Never mind 2016: Here are 5 New Year’s gigs you should know about

"Sgt. Pepper's" style collage of 2016 deaths
2016 homage by Chris Barker.

Those of us who admire music-makers of renown shared many hard losses over the past year. And many us who treasure our own music scenes have lost local heroes as well.

Time passes, and young lions grow older — since their mortality reminds us of our own, and the music they made reminds us of our receding youth, it’s always personal. And for those of us of a certain age, 2016 seemed way too close for comfort.

But we’ll always have the music. On the eve of a year I hope will bring more good news than bad, I thought we’d take a quick tour of five shows from New Years past (and revisit some 2016 highlights from FiveBands):

1. The Grande Ballroom, Detroit: New Year’s Eve 1970. Featuring the MC5, the Amboy Dukes and the SRC, the show was billed as the grand reopening of the Grande Ballroom, the Detroit scene‘s quintessential venue of the era.

2. Coventry, Queens: New Year’s Eve 1974. This Queens club pre-dated CBGB and hosted an eclectic assortment of performers, from Link Wray to The New York Dolls to KISS (which played its first gig there). This New Year’s Eve show kept the variety going: Between headliner Wayne County and the Backstreet Boys and opener the Harlots of 42nd Street (New York Doll David Johansen‘s favorite rivals) was Exuma, the elusive Bahamian artist (and favorite of Nina Simone) whose career stretched from Greenwich Village gigs with Bob Dylan and Richie Havens to appearances with Black Flag and X.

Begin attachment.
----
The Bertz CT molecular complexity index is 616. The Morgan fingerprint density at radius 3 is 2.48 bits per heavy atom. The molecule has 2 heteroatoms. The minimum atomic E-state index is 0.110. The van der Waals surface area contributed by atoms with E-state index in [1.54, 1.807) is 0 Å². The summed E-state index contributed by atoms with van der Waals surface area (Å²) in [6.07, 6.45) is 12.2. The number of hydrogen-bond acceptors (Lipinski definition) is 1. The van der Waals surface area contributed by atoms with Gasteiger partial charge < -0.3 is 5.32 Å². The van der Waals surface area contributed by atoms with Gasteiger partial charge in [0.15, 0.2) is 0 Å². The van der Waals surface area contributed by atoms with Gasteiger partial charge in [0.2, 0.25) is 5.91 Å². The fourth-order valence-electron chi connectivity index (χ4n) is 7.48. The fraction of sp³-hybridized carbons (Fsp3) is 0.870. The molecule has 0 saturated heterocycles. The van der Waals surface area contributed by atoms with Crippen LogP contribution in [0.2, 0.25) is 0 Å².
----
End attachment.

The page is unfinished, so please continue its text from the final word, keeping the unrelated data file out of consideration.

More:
3. The Rat, Boston: New Year’s Eve, 1977. The cornerstone of Boston’s punk scene waved goodbye to 1977 with three club regulars: The Real KidsDMZ and Tracks.

4. The Spirit, San Diego: New Year’s Eve, 1980. Bringing it all back home, the Penetrators and the Unknowns were heroes in my own hometown at the turn of the ’80s, and their creative competition made for many memorable shows. Jerry Raney is a San Diego guitar legend whose credits include ’60s combo Glory as well as the Beat Farmers (led by ex-Penetrator Dan McLain, a k a Country Dick Montana). And Land Piranha is best remembered as a vehicle for beloved radio personality Jim McInnes (who the Penetrators listed as “spiritual advisor” on one of their albums).

5. 7th Street Entry, Minneapolis: New Year’s Eve, 1980. Just for fun, I thought I’d check out what was happening in Minneapolis the same night the Pens and Unknowns were ringing in the new year in San Diego. At First Avenue’s legendary 7th St. Entry (a pulse point of the Twin Cities’ underground scene), Hüsker Dü was holding down a modest second opening spot at a gig that headlined Minneapolis punk pioneers NNB.

Your turn: What New Year’s shows stand out in your memory?